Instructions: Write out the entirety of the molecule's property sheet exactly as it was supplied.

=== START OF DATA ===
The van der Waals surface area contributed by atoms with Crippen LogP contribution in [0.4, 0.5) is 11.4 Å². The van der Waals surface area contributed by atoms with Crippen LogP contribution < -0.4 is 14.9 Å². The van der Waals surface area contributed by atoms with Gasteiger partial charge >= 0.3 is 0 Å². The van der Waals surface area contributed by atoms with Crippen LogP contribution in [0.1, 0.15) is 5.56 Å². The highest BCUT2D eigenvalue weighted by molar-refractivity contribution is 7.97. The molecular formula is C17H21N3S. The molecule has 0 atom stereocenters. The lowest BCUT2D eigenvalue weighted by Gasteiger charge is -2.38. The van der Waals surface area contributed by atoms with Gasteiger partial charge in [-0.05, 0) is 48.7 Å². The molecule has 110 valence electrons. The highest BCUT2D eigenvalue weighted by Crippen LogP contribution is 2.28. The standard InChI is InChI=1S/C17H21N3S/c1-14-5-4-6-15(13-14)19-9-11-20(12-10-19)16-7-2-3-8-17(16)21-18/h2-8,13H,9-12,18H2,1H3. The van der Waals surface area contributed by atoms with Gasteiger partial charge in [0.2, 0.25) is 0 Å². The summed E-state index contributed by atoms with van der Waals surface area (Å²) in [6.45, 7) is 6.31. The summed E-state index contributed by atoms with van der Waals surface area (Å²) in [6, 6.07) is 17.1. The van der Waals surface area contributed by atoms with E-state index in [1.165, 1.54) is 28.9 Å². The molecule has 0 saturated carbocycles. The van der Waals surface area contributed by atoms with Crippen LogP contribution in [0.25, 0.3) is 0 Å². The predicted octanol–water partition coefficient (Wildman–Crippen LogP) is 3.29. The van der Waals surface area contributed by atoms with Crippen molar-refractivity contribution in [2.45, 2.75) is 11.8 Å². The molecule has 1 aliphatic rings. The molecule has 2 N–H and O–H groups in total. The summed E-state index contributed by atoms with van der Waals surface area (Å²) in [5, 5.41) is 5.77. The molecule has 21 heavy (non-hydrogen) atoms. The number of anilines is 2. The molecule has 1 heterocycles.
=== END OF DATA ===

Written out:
The van der Waals surface area contributed by atoms with Crippen LogP contribution in [0.4, 0.5) is 11.4 Å². The van der Waals surface area contributed by atoms with Crippen LogP contribution < -0.4 is 14.9 Å². The van der Waals surface area contributed by atoms with Gasteiger partial charge >= 0.3 is 0 Å². The van der Waals surface area contributed by atoms with Crippen LogP contribution in [0.1, 0.15) is 5.56 Å². The highest BCUT2D eigenvalue weighted by molar-refractivity contribution is 7.97. The molecular formula is C17H21N3S. The molecule has 0 atom stereocenters. The lowest BCUT2D eigenvalue weighted by Gasteiger charge is -2.38. The van der Waals surface area contributed by atoms with Gasteiger partial charge in [-0.05, 0) is 48.7 Å². The molecule has 110 valence electrons. The highest BCUT2D eigenvalue weighted by Crippen LogP contribution is 2.28. The standard InChI is InChI=1S/C17H21N3S/c1-14-5-4-6-15(13-14)19-9-11-20(12-10-19)16-7-2-3-8-17(16)21-18/h2-8,13H,9-12,18H2,1H3. The van der Waals surface area contributed by atoms with Gasteiger partial charge in [0.2, 0.25) is 0 Å². The summed E-state index contributed by atoms with van der Waals surface area (Å²) in [6.45, 7) is 6.31. The summed E-state index contributed by atoms with van der Waals surface area (Å²) in [6, 6.07) is 17.1. The van der Waals surface area contributed by atoms with E-state index in [1.165, 1.54) is 28.9 Å². The molecule has 0 saturated carbocycles. The van der Waals surface area contributed by atoms with Crippen LogP contribution in [0.25, 0.3) is 0 Å². The predicted octanol–water partition coefficient (Wildman–Crippen LogP) is 3.29. The van der Waals surface area contributed by atoms with Crippen molar-refractivity contribution in [2.45, 2.75) is 11.8 Å². The molecule has 1 aliphatic rings. The molecule has 2 N–H and O–H groups in total. The summed E-state index contributed by atoms with van der Waals surface area (Å²) in [5, 5.41) is 5.77. The molecule has 21 heavy (non-hydrogen) atoms. The number of anilines is 2. The molecule has 1 heterocycles.